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cody

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cody last won the day on November 21 2018

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  1. I used to use Cycle Progression for fork service until I started doing it on my own. They are good at what they do. Like mack_turtle said, it's not hard to DIY. It takes me about an hour to do a full lowers service (clean, change oil, replace foam ring, and lube seals). It's also a good way to learn how your fork works and will get you back on the trail faster.
  2. I ran 27.5+ on a Santa Cruz Hightower for a little over a year. Several tires, all Schwalbe or Maxxis, mostly 2.8 but a few 3.0. It was a fun experiment, but I switched back to 29x2.4-2.5 about a year ago and don't see myself going back. The main problem I had with 27.5+ was durability. The rocks around here are too prevalent to be charging them with low-pressure tires. Your mileage may vary. Somehow CBaron is having way more luck than I ever did.
  3. I will second the suggestion to go with the OneUp dropper after using it for about 3 months. It was easy to install and has been totally solid. Like Seth said, basically no downsides. I was on Reverbs for years and even started servicing it myself during the last year (similar procedure to fork lowers), but after a third IFP leak, I decided to try something different since it was out of warranty. The Reverb is super smooth when it's working right, but for the price and serviceability, you really should look elsewhere nowadays. If you get a Wolftooth lever (like I did), put some gaffing tape on it or it will rip up your gloves.
  4. Sorry for the delay, I finally got a pic last night. I'm 5'11" and fit the Salsa fine, as they run a little larger than other brands (currently on a Large Santa Cruz Hightower that fits me well). Edit: Here is a link to the specs: https://salsacycles.com/bikes/archive/2012_spearfish_3 -- Note the upgrades mentioned above. It will also come with an extra front wheel (Stan's Arch ZTR) as well as some nearly unused ODI lock on grips.
  5. I've been too lazy to sell my old bike so it's probably dropped half its value sitting in my garage for 2 years. 2013 Salsa Spearfish, medium frame (green) 100mm front Rockshox Recon Gold TK fork Sram X7-X9 components, 2x10 80mm rear suspension (Rockshox) 29 inch wheels (quick release) Upgrades: Race Face Turbine Cinch cranks, Cane Creek 40 headset Will throw in an old first-gen Reverb 125 with a bad IFP. Maybe worth servicing? $600 OBO
  6. Kyle's report inspired me to write up my experience, something I haven't done before. I'm the only other Cody at the race (as far as I know), and the one Kyle ran into at Tejas. I had a pessimistic approach to DragonSlayer this year, as my training has been cut short by rain, pain, responsibilities, and laziness. Last year, I completed two laps in 9:11, including a 40 minute pit stop during which I internally debated whether to do a second lap or drive home. I was over the official cutoff by 11 minutes, but Desert Nomad kindly sent me off with a trophy rock despite my late finish. It was a miserable ride with the heat and humidity, cramps, and poorly timed meals. I told my friends I would probably not do it again. I still can't explain why I decided to return. This year, my fitness is not any better. I've put on a few pounds and have not ridden more than 4 hours since Moab in early September. Without much of an endurance base, my plan was to keep it low and slow, eat and drink a lot, and focus on my body's needs: hydration/nutrition and back/palm/foot pain mitigation. My rides lately have ended in acute palm and lower back pain, so I made a conscious effort to assess my comfort every 30 minutes, stopping to eat and stretch. These breaks added up to nearly an hour over the course of my two laps, but really enabled me to keep going. Next time, I need to figure out how to eat while riding. Before the event, I had convinced myself that I would probably ride a single lap and go home due to either pain/cramps or missing the cutoff. I thought maybe, just maybe, if I keep a snail's pace, eat a lot, finish my lap in four hours, and don't feel like I have a sword in my back, I might be able to go for a second lap. I started near the back of the pack at 9:00am, and quickly set into the groove. The staggered start times this year really helped to thin out the field early, resulting in fewer traffic jams and making the event feel smaller. Despite the recent rain, the rocks around Jim Hogg were dryer this year (during the first lap) and the conditions were surprisingly good. The temperature stayed in the mid-40's the entire ride, with constant cloud cover, which made it easy to regulate my body heat and also wear knee pads without suffering. I don't remember any other riders with knee pads, but I have an itchy old keloid scar on my right knee and I don't want another. I wore some baggies, a 3/4 sleeve jersey, and a Buff under my helmet (I'm bald). I had arm warmers on at the start but took them off 30 minutes into lap one. I was able to avoid getting my feet wet at every water crossing, and I don't regret the time spent tip-toeing over rocks for that. I crossed the dam and arrived at Cedar Breaks, pleased to see coolers of HEED and water. I had forgotten about this unique DragonSlayer perk and had 3 liters full of water weighing down my back, which was total overkill. My previous laps have all been in the heat, so my water estimations were very liberal. I still managed to drink 5-6 liters over the day, which ultimately led to many long bio-breaks. I could probably dial back my hydration, but I didn't want to be put out by cramps. Somewhere around Sawyer, I did some hamstring and quad stretches, cat-cow, assessed my pain levels, and realized that two laps was totally within my command if I stayed focused. I continued on alone. Oddly, I didn't ride with anybody for the vast majority of the ride. I think everyone I know was in the 7:00am group, and I didn't run into any of them. I finished my lap at t+4:07, feeling fatigued but unexpectedly pain-free. I told Desert Nomad I was still on the fence about doing a second lap, and he reminded me that I don't have an excuse not to. I ate a couple of donuts (Thanks Donut Taco Palace), drank a cup of coffee, and forged on. My nutrition for the ride was mostly Gu or Hammer gel packets or energy bars every 30 minutes. I have an iron stomach and didn't have any issues with this approach aside from some MASSIVE farts during and after lap two. Lap two was pretty uneventful. I had started to develop some light pain in my palms, but the cold weather kept the inflammation low, so my palm skin wasn't folding over on itself (does that happen to anyone else?). I had some chaffing due to forgetting chamois butter during the first lap (luckily remembered during my pitstop between laps). But overall, I was comfortable and not nearly as painful as last year. I mostly tried to enjoy the ride, which was surprisingly possible even after 6 hours of riding in the cold. It was probably about this time I started to "lose it" a little bit. Somehow I can momentarily totally forget where I am on the course while battling rock gardens. I stopped at Tejas at t+8:08, added a little HEED to my empty hydration bladder, and realized I needed to get lights ready. I had neglected to charge my primary night riding lights before the event, so that morning I had grabbed my Petzyl headlamp and a cheap chinese bar light "just in case" assuming I would just probably only do one lap. When I pulled them out of my bag, I realized my cheap light was missing a bolt on the mount, and of course the Petzyl headlamp is not designed for helmets, so I put it on awkwardly over my eyebrows and went with it. It was during this stop that Kyle rolled up and we chatted for a minute while shuffling our gear. It was nice to have a small bit of social interaction after being in my own head for 8 hours, but my brain was not working and I was getting a little anxious with nightfall setting in, so we kept it short and pushed ahead, riding together for a few miles. At this point, I felt great and I had a lot of energy for final sprint back to Russell. Kyle commented that I had a lot of gas in the tank and he was surprised I was still out there after nearly 9 hours because I was apparently pushing a 2:30/lap pace during this section. It sure helps to have somebody on your tail to make you realize you could be going faster. I continued on, spotted a nice little white flat rock to serve as a trophy, and finished my two laps in 8:56, barely making the cutoff, and perhaps making me the last two-lap finisher? I felt WAY better finishing this year than last year, which I attribute to weather and nutrition. I now have hope that next year, I can actually finish three laps in under 13:30, especially if I actually train a little bit, drop a few pounds, and try to find a good pace rider to follow. It can't be said enough how awesome it is for Desert Nomad and other volunteers and sponsors to put this together. It clearly involves countless hours of trail prep, signage, permits, insurance, communication, setup, teardown, etc, etc. We are very lucky to have such a ludicrously awesome event.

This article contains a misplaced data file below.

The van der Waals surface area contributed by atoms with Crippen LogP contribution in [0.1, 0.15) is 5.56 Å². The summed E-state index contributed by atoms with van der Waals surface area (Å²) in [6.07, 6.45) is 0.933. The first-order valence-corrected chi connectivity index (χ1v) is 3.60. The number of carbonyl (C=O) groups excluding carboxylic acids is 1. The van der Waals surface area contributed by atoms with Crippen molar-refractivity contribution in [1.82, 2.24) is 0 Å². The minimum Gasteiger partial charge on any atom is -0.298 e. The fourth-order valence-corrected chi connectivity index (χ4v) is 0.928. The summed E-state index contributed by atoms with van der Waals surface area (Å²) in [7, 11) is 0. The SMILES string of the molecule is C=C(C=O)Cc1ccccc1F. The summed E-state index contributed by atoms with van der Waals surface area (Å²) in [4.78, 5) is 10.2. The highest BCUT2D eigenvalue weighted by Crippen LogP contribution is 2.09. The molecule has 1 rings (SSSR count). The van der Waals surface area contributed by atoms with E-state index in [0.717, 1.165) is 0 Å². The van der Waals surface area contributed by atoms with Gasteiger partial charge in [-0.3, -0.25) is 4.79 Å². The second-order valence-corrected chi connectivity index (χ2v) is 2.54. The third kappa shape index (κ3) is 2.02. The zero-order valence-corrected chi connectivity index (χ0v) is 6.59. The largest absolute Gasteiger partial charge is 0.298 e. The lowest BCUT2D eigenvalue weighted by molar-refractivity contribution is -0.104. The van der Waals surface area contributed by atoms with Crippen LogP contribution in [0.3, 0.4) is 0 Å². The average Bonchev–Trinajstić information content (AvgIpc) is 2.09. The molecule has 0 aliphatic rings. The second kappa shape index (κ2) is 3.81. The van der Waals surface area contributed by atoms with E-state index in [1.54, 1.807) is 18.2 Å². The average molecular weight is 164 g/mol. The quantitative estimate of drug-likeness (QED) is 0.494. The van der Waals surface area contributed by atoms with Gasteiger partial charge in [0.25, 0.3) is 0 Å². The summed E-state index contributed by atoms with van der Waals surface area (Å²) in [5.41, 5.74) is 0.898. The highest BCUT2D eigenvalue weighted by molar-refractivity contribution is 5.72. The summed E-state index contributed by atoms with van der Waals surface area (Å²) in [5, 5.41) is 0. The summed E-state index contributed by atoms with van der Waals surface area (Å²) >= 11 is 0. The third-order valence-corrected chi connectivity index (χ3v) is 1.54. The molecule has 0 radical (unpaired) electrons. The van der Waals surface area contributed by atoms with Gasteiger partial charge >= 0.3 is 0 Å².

7. Wanting to ride today, is City Park good to go?
  8. Wow, thanks for sharing. That's inexcusable. I've volunteered with ARR to help with drainage improvements at Walnut Creek a few times and it was really eye opening how small grade changes can make a huge impact on trail sustainability.
  9. Yeah... seems that in most places, shipping the bike to a bike shop instead of trying to take it on the plane makes the most sense.... Fly in, bus to bike shop, pick up bike, ride to hotel/trails.
  10. What are some good riding destinations near commercial airports? I keep hearing good things about https://www.bikeflights.com/ for handling bike transport, but where are the best places to go? I would like to avoid renting a car, so an airport with trails within riding distance is preferred. From poking around on MTBProject, it seems that very few big cities have trail networks actually in the city. Are we especially lucky in Austin in that regard? Looks like Bellingham, WA and Asheville, NC both have regional airports with two-leg service from Austin. Santa Cruz, CA might be an option considering a bus from San Jose airport. Any other recommended trips?
  11. Seems believable to me... why do you think they would lie about it to a random stranger? I live near trails and ride from my garage. I've totally turned around when the trails were wetter than I predicted (rare). Honestly y'all seem way too upset about this. If the trails are too muddy to ride, they cake into your chainstays, causing you to have to stop riding anyway. It's often actually worse to ride in Austin when the trails are bone dry because the dirt and rocks get loose and blown out. This extreme anger against wet trail riding probably originates from dirt roadies that face planted after hitting a rut once and caused them to go vendetta against anybody riding a sloppy bike. The attitude is pervasive enough that when the trails are in perfect shape 3-4 days after a rain, everybody still stays home because they think the trails are too wet. I went on a 3 hour ride on Friday night in the greenbelt. Hero dirt. Maybe saw one other mountain bike. Honestly I haven't seen a single rut in the greenbelt in a while. Not defending riding in mud, just calling out the overly judgmental attitude that seems to actually detract mountain biking.
  12. Should be primo, unless it got rain more recently than the greenbelt, which is hero dirt right now.
  13. I like how much more organized it is than Mojo, but I agree it might be too much. I would be in favor of consolidating a few of them. For example: Ride Calls, Trail Conditions, and Trail Work could be combined into just "Local Trails." All the Austin Ridge Riders subforums could be combined into one. Bikes for sale and Bike components could be combined (but keep non-bike stuff separate). Announcements and Site Feedback could probably be combined too.